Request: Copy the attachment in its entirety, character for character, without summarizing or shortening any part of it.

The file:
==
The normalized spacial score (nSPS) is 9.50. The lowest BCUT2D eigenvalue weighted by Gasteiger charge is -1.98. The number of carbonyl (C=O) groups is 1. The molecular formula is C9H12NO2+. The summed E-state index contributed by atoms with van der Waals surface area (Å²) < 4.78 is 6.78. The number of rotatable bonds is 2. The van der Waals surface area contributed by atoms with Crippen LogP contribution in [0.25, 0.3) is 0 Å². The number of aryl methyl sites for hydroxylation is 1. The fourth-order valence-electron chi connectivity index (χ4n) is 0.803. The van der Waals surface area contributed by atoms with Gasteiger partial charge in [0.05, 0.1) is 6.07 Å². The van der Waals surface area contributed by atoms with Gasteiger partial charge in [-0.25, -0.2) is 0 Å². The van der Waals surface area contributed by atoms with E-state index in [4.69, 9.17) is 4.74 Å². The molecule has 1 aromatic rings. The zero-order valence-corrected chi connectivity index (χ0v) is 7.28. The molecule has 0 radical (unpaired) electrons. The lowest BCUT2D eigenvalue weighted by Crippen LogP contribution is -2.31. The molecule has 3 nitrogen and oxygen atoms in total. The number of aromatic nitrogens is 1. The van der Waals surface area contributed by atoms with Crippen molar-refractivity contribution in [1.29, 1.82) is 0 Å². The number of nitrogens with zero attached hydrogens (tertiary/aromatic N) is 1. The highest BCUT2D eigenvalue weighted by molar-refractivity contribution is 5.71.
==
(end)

The normalized spacial score (nSPS) is 9.50. The lowest BCUT2D eigenvalue weighted by Gasteiger charge is -1.98. The number of carbonyl (C=O) groups is 1. The molecular formula is C9H12NO2+. The summed E-state index contributed by atoms with van der Waals surface area (Å²) < 4.78 is 6.78. The number of rotatable bonds is 2. The van der Waals surface area contributed by atoms with Crippen LogP contribution in [0.25, 0.3) is 0 Å². The number of aryl methyl sites for hydroxylation is 1. The fourth-order valence-electron chi connectivity index (χ4n) is 0.803. The van der Waals surface area contributed by atoms with Gasteiger partial charge in [0.05, 0.1) is 6.07 Å². The van der Waals surface area contributed by atoms with Gasteiger partial charge in [-0.25, -0.2) is 0 Å². The van der Waals surface area contributed by atoms with E-state index in [4.69, 9.17) is 4.74 Å². The molecule has 1 aromatic rings. The zero-order valence-corrected chi connectivity index (χ0v) is 7.28. The molecule has 0 radical (unpaired) electrons. The lowest BCUT2D eigenvalue weighted by Crippen LogP contribution is -2.31. The molecule has 3 nitrogen and oxygen atoms in total. The number of aromatic nitrogens is 1. The van der Waals surface area contributed by atoms with Crippen molar-refractivity contribution in [1.29, 1.82) is 0 Å². The number of nitrogens with zero attached hydrogens (tertiary/aromatic N) is 1. The highest BCUT2D eigenvalue weighted by molar-refractivity contribution is 5.71.